From Gallup, the fakes were distributed to retail outlets all over the West. Federal documents show undercover agents located counterfeit merchandise manufactured in the Philippines offered for sale in Galleria Azul (Albuquerque), Gallery 8 (Albuquerque), Sundancer Gallery (Albuquerque), Momeni’s Gallery (Santa Fe), Gold House (Santa Fe), Silver Coyote (Santa Fe), and Bullion Jewelers (Breckenridge, Colorado).
“Undercover agents posing as jewelry customers went in (New Mexico stores) and someone lied to them and told them that this was Native American when it wasn’t, it was traceable back to a factory in the Philippines,” Sean Sullivan said.
Federal Agents caught jewelry peddler Mohammad Manasra at an Albuquerque Flea Market hawking the Filipino fakes as authentic Native American art. At one point, in a recorded conversation with Federal Agents, Manasra represented manufactured jewelry as “Navajo” and “Zuni”.
Slideshow of people involved in counterfeit Native American art investigation
When the Federal Agents visited Gallery 8 in Albuquerque’s Old Town, the sales clerk represented jewelry made in the Philippines as authentic Native American art. Gallery 8 owner Nael Ali later admitted in court documents that he instructed his staff to lie about the Sterling Islands imitations.
‘Operation Al-Zuni’ spanned nine years. Federal agents seized 350,000 pieces of counterfeit jewelry valued at more than $35,000,000. “This was the biggest fraud scheme involving Native American jewelry and arts and crafts may be in the entire United States,” according to Sean Sullivan.
“The criminal offenses were really twofold,” Former U.S. Attorney John Anderson said. “One was marketing as Native American jewelry items that were, in fact, manufactured in the Philippines. The other was unlawfully importing those items into the United States without the appropriate markings,” Anderson says.
Photos of real vs counterfeit Edison Yazzie jewelry
In U.S. District Court documents, Muhammad Manasra admitted misrepresenting merchandise he sold at the Albuquerque Flea Market. “The jewelry I sold to the (Undercover Agent) was Native-American in style, but I knew it was actually made in the Philippines and not by Indians,” Manasra admitted. “I intentionally told the (Undercover Agent) the Kokopelli set was ‘Zuni’ and that the rings, bracelet, and cluster set were ‘Navajo,'” Manasra told the Court. Manasra was sentenced to one-year probation and forfeited more than 5000 pieces of counterfeit jewelry. He was also ordered to pay a $500 judgment.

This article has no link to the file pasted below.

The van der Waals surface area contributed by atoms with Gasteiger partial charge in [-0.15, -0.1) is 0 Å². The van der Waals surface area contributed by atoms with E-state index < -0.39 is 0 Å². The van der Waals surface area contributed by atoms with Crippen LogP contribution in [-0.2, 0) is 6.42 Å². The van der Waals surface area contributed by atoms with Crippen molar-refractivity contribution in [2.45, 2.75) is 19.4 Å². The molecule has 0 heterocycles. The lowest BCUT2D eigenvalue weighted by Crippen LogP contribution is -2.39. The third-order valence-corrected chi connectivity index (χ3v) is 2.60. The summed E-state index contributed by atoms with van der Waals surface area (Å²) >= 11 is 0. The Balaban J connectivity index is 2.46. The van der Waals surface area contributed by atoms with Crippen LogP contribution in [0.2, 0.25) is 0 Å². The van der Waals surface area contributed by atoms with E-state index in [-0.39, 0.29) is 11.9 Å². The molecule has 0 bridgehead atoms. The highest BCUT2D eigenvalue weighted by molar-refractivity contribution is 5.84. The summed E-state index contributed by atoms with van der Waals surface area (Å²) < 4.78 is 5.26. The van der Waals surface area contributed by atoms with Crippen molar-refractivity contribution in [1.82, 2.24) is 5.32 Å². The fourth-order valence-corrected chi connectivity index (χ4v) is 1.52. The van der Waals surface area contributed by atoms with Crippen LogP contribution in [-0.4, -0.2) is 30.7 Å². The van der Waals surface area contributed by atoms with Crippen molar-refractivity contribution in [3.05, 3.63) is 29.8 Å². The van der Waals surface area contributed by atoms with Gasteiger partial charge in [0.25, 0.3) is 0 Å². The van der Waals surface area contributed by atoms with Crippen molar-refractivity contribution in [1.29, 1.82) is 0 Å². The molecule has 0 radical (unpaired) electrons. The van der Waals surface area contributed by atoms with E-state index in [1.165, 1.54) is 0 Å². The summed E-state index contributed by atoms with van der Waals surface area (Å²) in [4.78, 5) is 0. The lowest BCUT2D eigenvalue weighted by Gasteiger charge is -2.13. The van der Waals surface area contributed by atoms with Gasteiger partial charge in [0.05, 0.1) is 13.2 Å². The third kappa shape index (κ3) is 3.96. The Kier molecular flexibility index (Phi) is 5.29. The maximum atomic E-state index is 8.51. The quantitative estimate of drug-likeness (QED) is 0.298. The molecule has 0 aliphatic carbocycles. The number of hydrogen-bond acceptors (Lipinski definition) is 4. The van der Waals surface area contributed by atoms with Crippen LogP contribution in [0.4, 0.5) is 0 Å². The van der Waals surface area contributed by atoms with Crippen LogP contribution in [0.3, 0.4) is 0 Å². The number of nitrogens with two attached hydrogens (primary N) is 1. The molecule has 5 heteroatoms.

Gallery 8 owner Nael Ali pleaded guilty to violations of the Federal Indian Arts and Crafts Act. “I knew that many of the pieces of Native American-style jewelry I displayed for sale were not made by Indians but rather made by laborers in the Philippines,” Ali said in Court documents. He was sentenced to serve six months in a Federal Penitentiary.
Jawad and Nash Khalaf pleaded guilty and were sentenced to 2 year’s probation. The Khalaf brothers forfeited $290,000 in cash as well as the counterfeit jewelry. They were ordered to each pay a $300,000 fine.
The Sterling Islands scheme has been shut down. But don’t think the problem of fake Native American art has gone away. As long as there are big profits to be made, the crooks will always be there.
“I think it’s a bigger problem now than it was 50 years ago,” Santa Fe Gallery owner Mark Bahti says. “It makes me very, very sad, discouraged for the artists. It makes me angry… I know these people and this is their livelihood, and these fakes are directly impacting them,” says Keshi gallery owner Bronwyn Fox.
“The federal government is going to be very, very aggressive in rooting out counterfeits from the market, protecting Native American cultural patrimony and cultural heritage,” Federal Prosecutor Sean Sullivan says. “If you’re a business who wants to cheat people, we’re going to find you, and we’re going to shut you down,” Sullivan said.